Viewers were caught off guard by the death. Within minutes after the episode aired the internet was swamped with petitions to bring Brian back to life. Millions complained about the fictional character's death. But there was every indication that Brian's death was permanent. Then came the Christmas episode a few weeks later. While the rest of the family liked their new talking dog, Stewie was still not getting along with him. Attempting to win Stewie over, the new dog brought him to the mall to buy him a Christmas gift. It is there that Stewie sees an earlier version of himself, and realizes that he had once traveled to the future ( which is now the current present ) to buy a toy that was not yet available. The past Stewie still had his time machine, which present Stewie uses to go back in time and save Brian, effectively erasing the episodes where Brian was dead. Seth MacFarlane later admitted hey planned to bring Brian back all along. "we'd have to be f*!#ing high to kill Brian permanently"
#11 Davy Crockett ( Fess Parker ) - Disneyland
The initial concept of the ABC network Disneyland series was to air movies and cartoon shorts from Walt Disney Studios while occasionally promoting the original Disneyland theme park, which was still under construction during the series first season. ( And full disclosure, ABC was also the major investor in the Disneyland theme park. ) However, Walt wanted some original content in his series featuring the life and times of historical figures. The first was three episodes featuring real life folk hero Davy Crockett. Airing over the winter of 1955, the Davy Crockett episodes became televisions first hit series. Coonskin caps and other Davy Crockett merchandise flew off the store shelves, while the shows theme song, The Ballad of Davy Crockett, reached #1 on the Billboard chart. Walt Disney himself was caught off-guard by the popularity of the shows. ABC wanted more episodes for the next season. But there was one problem. Walt Disney had killed Davy Crockett off in the third episode.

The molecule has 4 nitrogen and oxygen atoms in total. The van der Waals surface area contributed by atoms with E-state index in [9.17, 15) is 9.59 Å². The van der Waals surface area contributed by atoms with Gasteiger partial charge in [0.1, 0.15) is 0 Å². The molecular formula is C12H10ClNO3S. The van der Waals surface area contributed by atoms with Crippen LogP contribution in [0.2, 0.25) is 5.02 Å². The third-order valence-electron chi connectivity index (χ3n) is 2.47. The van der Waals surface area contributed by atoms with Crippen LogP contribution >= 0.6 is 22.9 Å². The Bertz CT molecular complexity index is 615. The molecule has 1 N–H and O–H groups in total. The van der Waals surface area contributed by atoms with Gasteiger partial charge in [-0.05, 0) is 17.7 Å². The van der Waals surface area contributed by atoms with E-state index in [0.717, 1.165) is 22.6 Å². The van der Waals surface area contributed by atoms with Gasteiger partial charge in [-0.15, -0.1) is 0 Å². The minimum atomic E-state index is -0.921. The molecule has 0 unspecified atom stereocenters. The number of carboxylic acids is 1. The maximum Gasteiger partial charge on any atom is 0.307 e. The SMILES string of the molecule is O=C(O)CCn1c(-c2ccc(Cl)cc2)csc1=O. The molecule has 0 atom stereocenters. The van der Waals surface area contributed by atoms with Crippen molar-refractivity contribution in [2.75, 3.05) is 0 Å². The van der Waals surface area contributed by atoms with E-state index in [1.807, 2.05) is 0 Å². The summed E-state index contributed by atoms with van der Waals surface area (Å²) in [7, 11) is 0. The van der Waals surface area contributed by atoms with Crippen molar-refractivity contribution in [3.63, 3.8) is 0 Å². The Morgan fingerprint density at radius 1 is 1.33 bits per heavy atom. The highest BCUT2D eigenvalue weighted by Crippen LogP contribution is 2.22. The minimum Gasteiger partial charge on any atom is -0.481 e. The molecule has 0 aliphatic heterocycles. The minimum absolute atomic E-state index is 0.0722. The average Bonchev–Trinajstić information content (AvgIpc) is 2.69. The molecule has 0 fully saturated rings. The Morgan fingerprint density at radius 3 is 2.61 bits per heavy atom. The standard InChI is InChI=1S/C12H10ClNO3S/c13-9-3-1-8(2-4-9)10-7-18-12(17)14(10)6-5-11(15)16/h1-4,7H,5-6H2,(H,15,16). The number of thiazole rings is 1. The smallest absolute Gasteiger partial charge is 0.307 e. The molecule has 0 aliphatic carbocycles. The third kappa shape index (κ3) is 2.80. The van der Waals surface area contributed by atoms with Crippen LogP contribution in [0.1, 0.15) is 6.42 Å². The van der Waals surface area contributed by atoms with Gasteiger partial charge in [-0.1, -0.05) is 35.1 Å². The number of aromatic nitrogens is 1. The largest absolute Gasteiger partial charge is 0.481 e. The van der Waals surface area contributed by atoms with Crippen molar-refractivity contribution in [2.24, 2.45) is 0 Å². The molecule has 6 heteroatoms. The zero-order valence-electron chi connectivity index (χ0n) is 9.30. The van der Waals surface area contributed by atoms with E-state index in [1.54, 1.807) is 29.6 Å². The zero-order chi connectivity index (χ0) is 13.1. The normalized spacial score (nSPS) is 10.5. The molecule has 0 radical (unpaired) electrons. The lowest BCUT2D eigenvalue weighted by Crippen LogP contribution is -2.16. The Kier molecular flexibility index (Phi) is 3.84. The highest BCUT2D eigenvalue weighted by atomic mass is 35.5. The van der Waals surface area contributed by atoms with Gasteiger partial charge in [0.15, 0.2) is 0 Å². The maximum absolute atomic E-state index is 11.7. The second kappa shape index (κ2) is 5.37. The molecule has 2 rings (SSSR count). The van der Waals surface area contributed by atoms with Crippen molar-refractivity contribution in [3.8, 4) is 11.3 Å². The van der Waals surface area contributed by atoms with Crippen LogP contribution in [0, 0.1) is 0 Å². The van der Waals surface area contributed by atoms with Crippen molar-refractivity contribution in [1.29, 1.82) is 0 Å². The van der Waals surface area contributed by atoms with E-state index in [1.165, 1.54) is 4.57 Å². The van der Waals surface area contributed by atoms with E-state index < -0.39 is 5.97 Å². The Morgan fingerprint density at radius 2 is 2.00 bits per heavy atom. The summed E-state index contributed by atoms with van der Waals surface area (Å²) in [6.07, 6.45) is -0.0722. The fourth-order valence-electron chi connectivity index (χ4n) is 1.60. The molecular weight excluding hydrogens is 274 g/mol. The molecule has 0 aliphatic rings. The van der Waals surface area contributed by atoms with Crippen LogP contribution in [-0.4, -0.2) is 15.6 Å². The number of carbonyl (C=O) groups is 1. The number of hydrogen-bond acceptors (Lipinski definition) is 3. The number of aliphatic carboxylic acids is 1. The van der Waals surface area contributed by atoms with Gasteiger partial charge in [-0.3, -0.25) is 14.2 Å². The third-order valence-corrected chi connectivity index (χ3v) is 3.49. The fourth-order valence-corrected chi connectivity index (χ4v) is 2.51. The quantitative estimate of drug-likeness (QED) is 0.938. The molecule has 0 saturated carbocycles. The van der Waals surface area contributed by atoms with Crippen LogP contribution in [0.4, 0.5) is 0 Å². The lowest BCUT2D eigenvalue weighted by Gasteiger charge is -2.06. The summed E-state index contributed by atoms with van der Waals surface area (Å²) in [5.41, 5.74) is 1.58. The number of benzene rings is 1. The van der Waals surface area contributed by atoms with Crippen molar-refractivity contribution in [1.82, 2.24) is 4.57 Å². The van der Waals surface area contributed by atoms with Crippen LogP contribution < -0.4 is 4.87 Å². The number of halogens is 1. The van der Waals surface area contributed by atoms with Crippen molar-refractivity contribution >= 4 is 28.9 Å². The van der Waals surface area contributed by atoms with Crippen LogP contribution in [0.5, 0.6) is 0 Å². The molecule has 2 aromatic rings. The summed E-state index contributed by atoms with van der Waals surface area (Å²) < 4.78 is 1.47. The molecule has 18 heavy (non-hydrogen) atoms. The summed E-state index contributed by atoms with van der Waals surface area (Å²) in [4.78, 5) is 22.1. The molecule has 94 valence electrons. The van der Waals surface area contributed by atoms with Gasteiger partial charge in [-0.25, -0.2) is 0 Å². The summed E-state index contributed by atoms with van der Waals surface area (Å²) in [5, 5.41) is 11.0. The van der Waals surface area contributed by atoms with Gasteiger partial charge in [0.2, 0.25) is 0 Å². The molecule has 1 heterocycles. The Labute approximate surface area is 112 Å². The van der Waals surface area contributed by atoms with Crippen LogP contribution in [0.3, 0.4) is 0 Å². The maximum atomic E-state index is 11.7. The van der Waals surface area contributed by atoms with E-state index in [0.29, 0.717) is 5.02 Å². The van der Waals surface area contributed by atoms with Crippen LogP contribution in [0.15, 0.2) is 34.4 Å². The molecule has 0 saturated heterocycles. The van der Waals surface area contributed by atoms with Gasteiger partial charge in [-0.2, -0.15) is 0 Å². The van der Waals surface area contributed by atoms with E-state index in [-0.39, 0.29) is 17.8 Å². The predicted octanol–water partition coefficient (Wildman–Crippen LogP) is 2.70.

The real Davy Crockett was a celebrated frontiersman and Indian fighter from Tennessee who parlayed his celebrity into becoming a politician, eventually rising to the ranks of congressman in the 1820s. When he failed to win re-election in 1835 he vowed to leave the United States and move to Mexico. He ended up fighting in the Texas Revolution and was killed at The Alamo along with all it's other defenders on March 6, 1836. Disney's Davy Crockett series stayed true to his history. The first episode covered his years as an Indian fighter, the second his years in Congress, and the third his final days leading up to the Battle of The Alamo. In the final minutes of the episode Crockett's friend and companion for the past three episodes, George Russell ( Buddy Ebsen ), dies from a gunshot wound. The walls of the Alamo having been breached by Mexican soldiers, Crockett ends up the last man standing, defiantly standing on the battlements and shooting Mexicans until his gun runs out of bullets, then bashing them on the head with his gun. The scene fades out as the hoards of Mexican soldiers surround him, sparing the audience the sight of Crockett being killed.